Section 60 of the Banking Act 2009 permits the Treasury to make regulations about third party compensation arrangements in the case of PPTs, often called ‘no creditor worse off’ (“NCWO”) provisions.  As an example, an independent valuer is required to be appointed to determine whether pre-transfer creditors should be paid compensation and, if so, what amount, and the principles they must apply when making the valuation[2].  The government proposes to extend the NCWO provisions to PPTs made in respect investment firms and banking group companies.

Extension of the Bank Administration Procedure (BAP) rules

The government is proposing to amend insolvency rules to extend the bank administration procedure to (the residual part of) investment firms and banking group companies.  However, the BAP has not been extended to CCPs, as the resolution authority has powers of direction over the administrator of an insolvent CCP.


[1] The Banking Act 2009 (Restriction of Partial Property Transfers) Order 2009 (SI 2009/332)

[2] The Banking Act 2009 (Third Party Compensation Arrangements for Partial Property Transfers) Regulations 2009 (SI 2009/319)

RRD Pushed Back Yet Again

On 20 September 2013, the EU Parliament updated its procedure file on the Recovery and Resolution Directive (RRD).  It seems that the RRD proposal will now be considered at the Parliament’s plenary session scheduled for 3 to 6 February 2014, rather than the session scheduled for 18 to 21 November 2013, as was previously the case.

EBF Position Paper on SRM

On 17 September 2013, the European Banking Federation (EBF) published a position paper entitled “EBF Positioning on the Principles underlying the Single Resolution Mechanism”.  The paper includes a high-level discussion on the European Commission’s recent announcement of a Single Resolution Mechanism (SRM) as a complement to the Single Supervisory Mechanism (SSM) within the project of the Banking Union.  Two concerns worth noting are:

  • the EBF believe that the target fund should be built up over 15 years rather than 10 ten years as proposed which appeared far too long to begin with; and
  • the EBF do not agree that member states should have the flexibility to apply exclusions from bail-in for any eligible liabilities – this would include the ability to exclude derivatives from bail-in.  This does seem to be a good idea as it helps create a level playing field and avoids a race to the bottom.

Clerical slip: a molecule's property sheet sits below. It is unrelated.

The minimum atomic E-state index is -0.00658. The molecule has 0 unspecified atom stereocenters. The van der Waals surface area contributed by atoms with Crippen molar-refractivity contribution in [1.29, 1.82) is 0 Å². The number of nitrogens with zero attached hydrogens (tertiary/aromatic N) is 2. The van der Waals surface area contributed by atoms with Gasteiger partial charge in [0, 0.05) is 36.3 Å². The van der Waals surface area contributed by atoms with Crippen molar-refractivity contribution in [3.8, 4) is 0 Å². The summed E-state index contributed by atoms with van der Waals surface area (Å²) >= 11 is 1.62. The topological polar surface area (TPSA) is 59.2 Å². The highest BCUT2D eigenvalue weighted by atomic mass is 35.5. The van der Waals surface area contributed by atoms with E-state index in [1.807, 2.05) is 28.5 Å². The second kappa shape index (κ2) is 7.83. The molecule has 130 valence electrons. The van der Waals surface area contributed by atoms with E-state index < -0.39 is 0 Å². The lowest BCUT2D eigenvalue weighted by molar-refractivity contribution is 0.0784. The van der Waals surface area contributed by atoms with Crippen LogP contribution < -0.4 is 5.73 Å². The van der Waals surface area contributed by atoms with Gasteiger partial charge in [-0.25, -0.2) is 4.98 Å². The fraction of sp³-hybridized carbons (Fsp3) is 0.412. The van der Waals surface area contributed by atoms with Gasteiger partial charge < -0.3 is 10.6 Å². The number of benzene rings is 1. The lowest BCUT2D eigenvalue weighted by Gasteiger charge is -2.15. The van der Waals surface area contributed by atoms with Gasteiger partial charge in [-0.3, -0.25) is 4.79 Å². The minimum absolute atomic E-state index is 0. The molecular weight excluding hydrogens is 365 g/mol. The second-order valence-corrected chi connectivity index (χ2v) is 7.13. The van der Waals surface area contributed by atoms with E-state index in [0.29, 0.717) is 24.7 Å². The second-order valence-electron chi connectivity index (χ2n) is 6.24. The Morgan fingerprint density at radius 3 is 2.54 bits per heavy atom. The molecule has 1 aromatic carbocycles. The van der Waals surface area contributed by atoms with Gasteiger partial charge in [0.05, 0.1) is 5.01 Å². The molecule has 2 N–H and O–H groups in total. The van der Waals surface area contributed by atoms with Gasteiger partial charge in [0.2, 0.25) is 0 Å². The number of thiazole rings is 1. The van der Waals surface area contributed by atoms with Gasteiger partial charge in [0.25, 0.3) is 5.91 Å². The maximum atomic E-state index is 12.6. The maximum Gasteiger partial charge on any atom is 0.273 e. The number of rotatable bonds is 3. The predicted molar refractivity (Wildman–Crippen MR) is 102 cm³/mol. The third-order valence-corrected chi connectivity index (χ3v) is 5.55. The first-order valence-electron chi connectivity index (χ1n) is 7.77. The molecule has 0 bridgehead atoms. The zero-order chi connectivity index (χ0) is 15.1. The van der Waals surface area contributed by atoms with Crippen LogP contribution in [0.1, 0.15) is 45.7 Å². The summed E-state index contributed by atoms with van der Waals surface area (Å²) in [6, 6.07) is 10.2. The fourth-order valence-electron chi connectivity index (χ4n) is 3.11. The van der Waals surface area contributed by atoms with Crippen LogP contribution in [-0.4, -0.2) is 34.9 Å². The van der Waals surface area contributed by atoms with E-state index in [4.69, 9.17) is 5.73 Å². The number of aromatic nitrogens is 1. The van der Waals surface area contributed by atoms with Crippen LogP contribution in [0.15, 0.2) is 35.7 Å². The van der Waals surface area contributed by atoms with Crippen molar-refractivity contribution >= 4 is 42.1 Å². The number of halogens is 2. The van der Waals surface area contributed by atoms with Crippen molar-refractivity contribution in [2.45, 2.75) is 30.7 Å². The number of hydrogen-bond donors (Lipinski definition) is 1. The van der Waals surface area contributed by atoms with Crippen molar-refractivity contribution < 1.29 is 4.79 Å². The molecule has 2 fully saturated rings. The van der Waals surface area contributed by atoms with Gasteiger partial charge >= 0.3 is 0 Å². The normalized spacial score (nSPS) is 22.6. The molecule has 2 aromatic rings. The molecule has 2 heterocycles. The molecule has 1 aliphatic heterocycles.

Too Physical to Fail? Regulators Turn Attention to Commodities Houses

This is a link to an article in Risk Magazine discussing the systemic risk posed by commodity houses such as Cargill, Noble Group, Glencore Xstrata, Trafigura and Vitol.

The FSB has commissioned a study into the potential systemic risk posed by commodity trading houses, citing their involvement in  ‘shadow banking’ activities, such as lending and securitisation, as a cause for concern.  In addition, by the end of 2013, it is also due to publish guidelines for identifying non-bank, non-insurance Global Systemically Important Financial Institutions.

Whilst ‘prepayment transactions’, in which commodities houses pay cash upfront for a commodity to be delivered over time, do act as a source of financing it is generally thought that these deals are designed to provide access to additional commodity flows and do not represent lending for the sake of lending.  In addition, whilst some commodities houses, such as Trafigura, have a programme for the securitisation of trade finance receivables, the scale of these activities is currently very limited compared to those of banks.  Furthermore, in contrast to bank securitisations, it seems that commodity house securitisations tend not to involve a potentially dangerous maturity mismatch, whereby long term assets are financed by short-term money.